I was initially perplexed by this magazine cover, and it took me a few moments to figure out why.
Eventually, I concluded that it was one of two things; either this is a disingenuous cover, or the Editors at BW are in Denial.
If its disingenuous, then it comes across as an awkward attempt to be slyly contrarian by (follow this twist if you can) repeating the dominant view as if it were the minority perspective. With BusinessWeek itself rather Bullish about both the market and the economy, perhaps they are trying to convince themselves.
On the other hand, previously strong economic reports have begun to show the signs of slowing down. After a good three year cycle, GDP has begun to weaken, we see real wages actually negative, the sabings rate has dropped to zero, and the mighty housing sector has irrefutably begun to slow.
Not to worry, BW admonishes us, the Econopy is stronger than you think. That sounds alot like denial to me.
Let’s take a closer look at the mainstream media’s financial reporting about the economy:
First off, the economic headlines — misleading though they might be — have been primarily positive: GDP (ex-Q4), Unemployment Rate, Earnings growth, Real Estate gains, Merger Activity, Share Buybacks, Employment, and low inflation have all been reported by the MSM as very positive economic developments. A superficial glimpse anytime over the past year shows strong growth.
Its only a few ornery cusses (like myself) who have been pointing out that the reality beneath the headline data paints a very different portrait. A closer look at how various economic components are calculated reveals that the CPI dramatically understates inflation, or that job creation this cycle is so very poor, or why the Unemployment rate is misleading.
Indeed, as one of the few people who actually believe the economy is not all that strong — and is about to get considerably weaker over next the 18 months — I wonder who BW is addressing this cover article to.
Second, as the special year in preview forecast revealed, the vast majority of Pundits were very bullish. I was the only person who suggested a greater than 10% correction was a possibility (One other pundit thought a 10% correction was probable). Wall Street Economist and Strategists have been constructive on both the market and the economy for some time now. With few exceptions, the crowd of experts have continually overestimated growth, forecast too aggressively on job creation, and to this day still underestimates inflation.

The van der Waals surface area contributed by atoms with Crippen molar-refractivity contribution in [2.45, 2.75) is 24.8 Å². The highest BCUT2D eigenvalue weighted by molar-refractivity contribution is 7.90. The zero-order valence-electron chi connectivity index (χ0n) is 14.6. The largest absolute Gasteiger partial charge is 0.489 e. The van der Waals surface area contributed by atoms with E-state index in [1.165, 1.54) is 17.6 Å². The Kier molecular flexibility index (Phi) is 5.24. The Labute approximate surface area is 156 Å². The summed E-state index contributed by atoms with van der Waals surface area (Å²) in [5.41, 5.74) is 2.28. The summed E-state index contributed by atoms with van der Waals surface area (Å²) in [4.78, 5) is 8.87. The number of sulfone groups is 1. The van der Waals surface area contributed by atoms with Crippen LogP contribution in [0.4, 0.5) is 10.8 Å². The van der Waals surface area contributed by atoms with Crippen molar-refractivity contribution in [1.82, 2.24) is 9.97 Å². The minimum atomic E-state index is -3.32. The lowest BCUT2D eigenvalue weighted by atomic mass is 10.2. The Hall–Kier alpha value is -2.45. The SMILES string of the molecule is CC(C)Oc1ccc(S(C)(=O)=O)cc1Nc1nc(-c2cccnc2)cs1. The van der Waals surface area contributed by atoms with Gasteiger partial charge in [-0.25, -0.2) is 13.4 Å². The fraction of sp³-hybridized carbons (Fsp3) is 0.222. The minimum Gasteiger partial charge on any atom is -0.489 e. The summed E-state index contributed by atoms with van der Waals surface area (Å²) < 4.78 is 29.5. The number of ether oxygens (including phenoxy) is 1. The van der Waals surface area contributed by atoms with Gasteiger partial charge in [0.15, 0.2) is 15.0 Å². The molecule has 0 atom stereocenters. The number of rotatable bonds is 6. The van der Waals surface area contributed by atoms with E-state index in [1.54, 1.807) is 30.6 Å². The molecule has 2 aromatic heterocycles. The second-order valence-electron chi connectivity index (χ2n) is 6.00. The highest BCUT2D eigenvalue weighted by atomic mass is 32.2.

If the economy is actually stronger than this consensus, then we must have a helluva robust expansion going on.
The Disconnect: Perhaps BusinessWeek is addressing a different audience — the large group of people who in poll after poll rate the president poorly on his handling of the economy.
What BW fails to grasp is that most people aren’t thinking about the economy; I’m not sure if all that many people even have an opinion on the Macro issues. But they do have a sense of their own financial situation: Are they getting ahead, are they falling behind, is their standard of living rising or falling, how much confidence do they have about the future, etc.
On that score, much of the country has become increasingly pessimistic.
This is the source of "the Disconnect." Their own personal financial situation has gotten considerably worse. Their health care costs a lot more, but their employers now cover less of it; Food, Energy, Education, Housing, Healthcare all cost more — but their real wages (after inflation) are actually negative. Even the one bright spot — their Real Estate gains — are only relative. Why? The rising tide has lifted all
boats homes. So while they can get more for their own homes, moving up now costs considerably more also. This makes gains somewhat illusory in relative sense — unless you move to a cheaper part of the country, or downsize, or rent post-sale.
Bottom line: While most of the headline data up until recently has been positive, beneath the surface the recovery has been lumpy, being as overly dependent on government stimulus and Real Estate as it has been. It is starting to show signs of increasing weakness. People who do not rely on abstract models (i.e., non-economists) and instead only interpret their own financial situations are have been economically uncomfortable, and more recently increasingly so.
Perhaps BusinessWeek’s editors need to get out of the office more . . .
Why The Economy Is A Lot Stronger Than You Think
By Michael Mandel, with Steve Hamm in New York and Christopher J. Farrell in St. Paul, Minn.
BusinessWeek, FEBRUARY 13, 2006
Cover Image: Unmasking The Economy